DC Deportation Process

Most times deportation depends on the type of status you have in the United States. One thing that is universal, however, is that committing a criminal offense, particularly a violent offense or one involving drugs, can disqualify you no matter what types of immigration status you have. If you are charged with a criminal offense or are facing deportation for some other reason below is what you should know regarding what you are likely to face. To learn more call and schedule a consultation with a DC deportation attorney today.

Deportation Proceedings

Deportation proceedings are actually called removal proceedings, but a lot of times we refer to them as deportation proceedings with clients because it’s the more commonly understood phrase. Basically, removal proceedings will be initiated when the government has determined that you are out of lawful status in the United States or that you have violated your lawful status in some way such that you are deportable or “inadmissible” to the U.S. Assuming you’re not an “arriving alien,” which means someone who literally just crossed the border and was caught soon after entry, you will be entitled to defend yourself against the charges of removability or inadmissibility in those court proceedings.

Deportation Hearings

There will almost always be a hearing involved unless you are able to obtain some kind of legal status before your first court date and the judge agrees to terminate proceedings.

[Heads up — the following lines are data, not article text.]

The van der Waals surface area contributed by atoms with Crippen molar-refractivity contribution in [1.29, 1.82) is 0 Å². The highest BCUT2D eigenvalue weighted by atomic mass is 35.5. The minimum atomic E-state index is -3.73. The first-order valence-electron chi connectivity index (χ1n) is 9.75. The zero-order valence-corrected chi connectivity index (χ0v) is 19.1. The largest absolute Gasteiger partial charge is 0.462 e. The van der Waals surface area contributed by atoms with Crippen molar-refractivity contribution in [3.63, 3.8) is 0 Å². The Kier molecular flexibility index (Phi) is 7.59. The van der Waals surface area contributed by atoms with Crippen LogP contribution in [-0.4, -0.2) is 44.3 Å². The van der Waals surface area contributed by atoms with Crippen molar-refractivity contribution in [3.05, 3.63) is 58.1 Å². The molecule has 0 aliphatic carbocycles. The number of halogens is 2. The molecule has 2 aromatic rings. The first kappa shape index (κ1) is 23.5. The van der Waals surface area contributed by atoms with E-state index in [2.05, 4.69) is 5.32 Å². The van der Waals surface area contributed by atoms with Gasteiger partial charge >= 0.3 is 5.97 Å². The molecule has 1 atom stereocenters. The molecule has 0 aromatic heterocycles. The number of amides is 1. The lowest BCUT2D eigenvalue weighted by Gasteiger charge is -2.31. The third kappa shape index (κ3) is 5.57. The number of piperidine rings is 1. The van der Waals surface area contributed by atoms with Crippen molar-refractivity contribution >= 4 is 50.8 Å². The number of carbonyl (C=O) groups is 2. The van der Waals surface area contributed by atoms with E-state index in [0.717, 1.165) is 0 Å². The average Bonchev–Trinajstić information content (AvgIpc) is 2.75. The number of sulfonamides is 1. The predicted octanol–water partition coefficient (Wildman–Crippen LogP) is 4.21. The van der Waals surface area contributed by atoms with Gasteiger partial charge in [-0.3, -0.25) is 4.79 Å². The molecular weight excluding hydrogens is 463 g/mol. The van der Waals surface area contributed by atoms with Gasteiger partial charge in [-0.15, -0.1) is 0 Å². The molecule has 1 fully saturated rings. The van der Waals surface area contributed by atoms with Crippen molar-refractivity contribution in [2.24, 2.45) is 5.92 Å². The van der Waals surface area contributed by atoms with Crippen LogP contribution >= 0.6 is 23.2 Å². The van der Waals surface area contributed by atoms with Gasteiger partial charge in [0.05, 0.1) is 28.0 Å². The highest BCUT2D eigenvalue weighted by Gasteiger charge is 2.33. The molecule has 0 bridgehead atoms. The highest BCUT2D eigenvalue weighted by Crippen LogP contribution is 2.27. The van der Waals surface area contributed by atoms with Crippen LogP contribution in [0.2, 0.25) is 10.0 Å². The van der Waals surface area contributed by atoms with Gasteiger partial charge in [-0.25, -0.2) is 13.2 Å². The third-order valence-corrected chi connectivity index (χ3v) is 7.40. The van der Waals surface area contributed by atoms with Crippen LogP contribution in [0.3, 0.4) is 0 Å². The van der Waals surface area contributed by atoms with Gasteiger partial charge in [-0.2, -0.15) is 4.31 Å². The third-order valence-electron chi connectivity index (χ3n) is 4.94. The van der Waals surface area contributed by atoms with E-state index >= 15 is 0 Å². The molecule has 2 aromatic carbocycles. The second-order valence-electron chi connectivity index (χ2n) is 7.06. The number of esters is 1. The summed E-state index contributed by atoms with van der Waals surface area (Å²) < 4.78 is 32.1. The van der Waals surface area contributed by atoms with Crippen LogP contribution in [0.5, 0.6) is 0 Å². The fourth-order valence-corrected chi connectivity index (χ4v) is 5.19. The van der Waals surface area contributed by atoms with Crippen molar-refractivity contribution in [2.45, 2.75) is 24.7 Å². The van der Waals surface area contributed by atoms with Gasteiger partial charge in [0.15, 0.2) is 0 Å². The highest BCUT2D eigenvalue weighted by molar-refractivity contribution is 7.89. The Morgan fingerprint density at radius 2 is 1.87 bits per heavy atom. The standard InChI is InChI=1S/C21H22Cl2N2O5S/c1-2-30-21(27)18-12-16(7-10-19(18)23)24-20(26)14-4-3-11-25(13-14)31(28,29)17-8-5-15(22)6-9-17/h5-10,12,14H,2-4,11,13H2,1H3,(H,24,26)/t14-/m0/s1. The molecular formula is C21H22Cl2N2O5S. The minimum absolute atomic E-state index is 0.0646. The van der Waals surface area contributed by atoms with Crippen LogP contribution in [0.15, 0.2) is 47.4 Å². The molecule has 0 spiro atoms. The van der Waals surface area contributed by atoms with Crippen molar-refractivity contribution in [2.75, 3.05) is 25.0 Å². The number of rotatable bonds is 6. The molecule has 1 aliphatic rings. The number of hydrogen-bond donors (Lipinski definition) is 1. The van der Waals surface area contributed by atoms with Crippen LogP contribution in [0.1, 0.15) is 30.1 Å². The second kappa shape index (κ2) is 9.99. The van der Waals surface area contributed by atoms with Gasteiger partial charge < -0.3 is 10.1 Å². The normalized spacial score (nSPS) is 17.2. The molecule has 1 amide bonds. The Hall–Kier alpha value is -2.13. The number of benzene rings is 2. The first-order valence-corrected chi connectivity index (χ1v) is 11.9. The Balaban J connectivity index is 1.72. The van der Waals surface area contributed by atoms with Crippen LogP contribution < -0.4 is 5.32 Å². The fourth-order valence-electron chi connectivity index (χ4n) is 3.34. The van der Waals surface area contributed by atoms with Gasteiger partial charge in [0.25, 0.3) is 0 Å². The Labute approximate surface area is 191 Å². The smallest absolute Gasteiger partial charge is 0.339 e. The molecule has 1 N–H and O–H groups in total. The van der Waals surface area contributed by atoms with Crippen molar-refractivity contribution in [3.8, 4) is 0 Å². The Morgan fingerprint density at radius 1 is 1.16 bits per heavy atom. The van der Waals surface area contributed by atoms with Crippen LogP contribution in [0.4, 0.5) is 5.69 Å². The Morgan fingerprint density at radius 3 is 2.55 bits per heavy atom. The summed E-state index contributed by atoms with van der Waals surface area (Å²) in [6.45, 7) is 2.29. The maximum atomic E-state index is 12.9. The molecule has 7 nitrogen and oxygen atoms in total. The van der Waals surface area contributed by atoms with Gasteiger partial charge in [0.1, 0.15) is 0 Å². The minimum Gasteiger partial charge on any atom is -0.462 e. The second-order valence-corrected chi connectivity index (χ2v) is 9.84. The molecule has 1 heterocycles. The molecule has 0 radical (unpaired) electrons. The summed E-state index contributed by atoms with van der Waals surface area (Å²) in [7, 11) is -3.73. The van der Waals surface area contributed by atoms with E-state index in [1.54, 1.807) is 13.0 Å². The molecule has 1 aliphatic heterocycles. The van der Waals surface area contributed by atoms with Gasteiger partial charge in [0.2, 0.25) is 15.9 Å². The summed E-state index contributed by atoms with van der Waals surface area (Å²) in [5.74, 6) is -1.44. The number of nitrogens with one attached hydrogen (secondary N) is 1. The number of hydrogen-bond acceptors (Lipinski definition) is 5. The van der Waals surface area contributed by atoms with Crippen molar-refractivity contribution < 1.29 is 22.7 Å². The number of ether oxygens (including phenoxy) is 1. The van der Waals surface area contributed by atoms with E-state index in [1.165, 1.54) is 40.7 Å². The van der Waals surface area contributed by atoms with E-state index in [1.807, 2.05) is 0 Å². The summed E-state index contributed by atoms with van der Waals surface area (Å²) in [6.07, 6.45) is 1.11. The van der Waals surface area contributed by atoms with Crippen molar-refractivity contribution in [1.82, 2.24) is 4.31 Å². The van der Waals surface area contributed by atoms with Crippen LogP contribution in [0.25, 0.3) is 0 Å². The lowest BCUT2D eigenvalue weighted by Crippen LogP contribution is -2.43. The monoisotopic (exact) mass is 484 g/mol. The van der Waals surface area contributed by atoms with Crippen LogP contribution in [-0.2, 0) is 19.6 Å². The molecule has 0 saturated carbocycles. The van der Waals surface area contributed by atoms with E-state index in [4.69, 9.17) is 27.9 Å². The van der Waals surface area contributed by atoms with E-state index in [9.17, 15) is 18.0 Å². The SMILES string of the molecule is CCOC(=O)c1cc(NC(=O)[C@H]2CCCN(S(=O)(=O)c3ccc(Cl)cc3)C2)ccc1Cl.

Master Calendar Hearing

The first hearing will be called a master calendar hearing, where a number of people will be present and the judge will basically go through several cases in one morning or one afternoon and determine what to do.  At these master calendar hearings, you’ll have to present what your options for relief are and let the judge know how you plan to defend yourself. Sometimes people will just ask for continuances to find an attorney or an attorney can ask for a continuance to prepare for the case. Once you have decided on which course of action you’re going to take, in most cases you’ll request an individual hearing, which is like a trial, and that’s where you’ll present all the evidence in your case and the judge will make a decision.

Terminating the Case By Getting Immigration Status

In some cases, you never reach the reach an individual hearing stage because you may be applying for some status with USCIS independently of your immigration court proceedings and if that application is granted, then the judge will terminate the case before you get to your trial phase or your individual hearing. Sometimes people can even terminate the case before there’s even a master calendar hearing if you’re eligible for some kind of benefit and the Department of Homeland Security attorney agrees that you have a likelihood of prevailing out of court. In these cases, they can save everyone time and money by terminating your case at the onset.

Deportation Hearing Process

The process begins when you receive a notice to appear either in person or in the mail and it will show a time and a date to appear in court. This will be your first master calendar hearing.

The next step will depend on what type of case you have. In some cases, immigration or deportation proceedings may also involve detention. For instance, if you have committed a crime that ICE believes makes you a danger to the community or if you have committed a crime that’s on the list of crimes that are subject to mandatory detention, you may be detained for the duration of the immigration proceedings.

In some cases, you may be initially detained by ICE, but then eligible to apply for a bond either with ICE directly or before the immigration court. So, it can also involve bond hearings as well.

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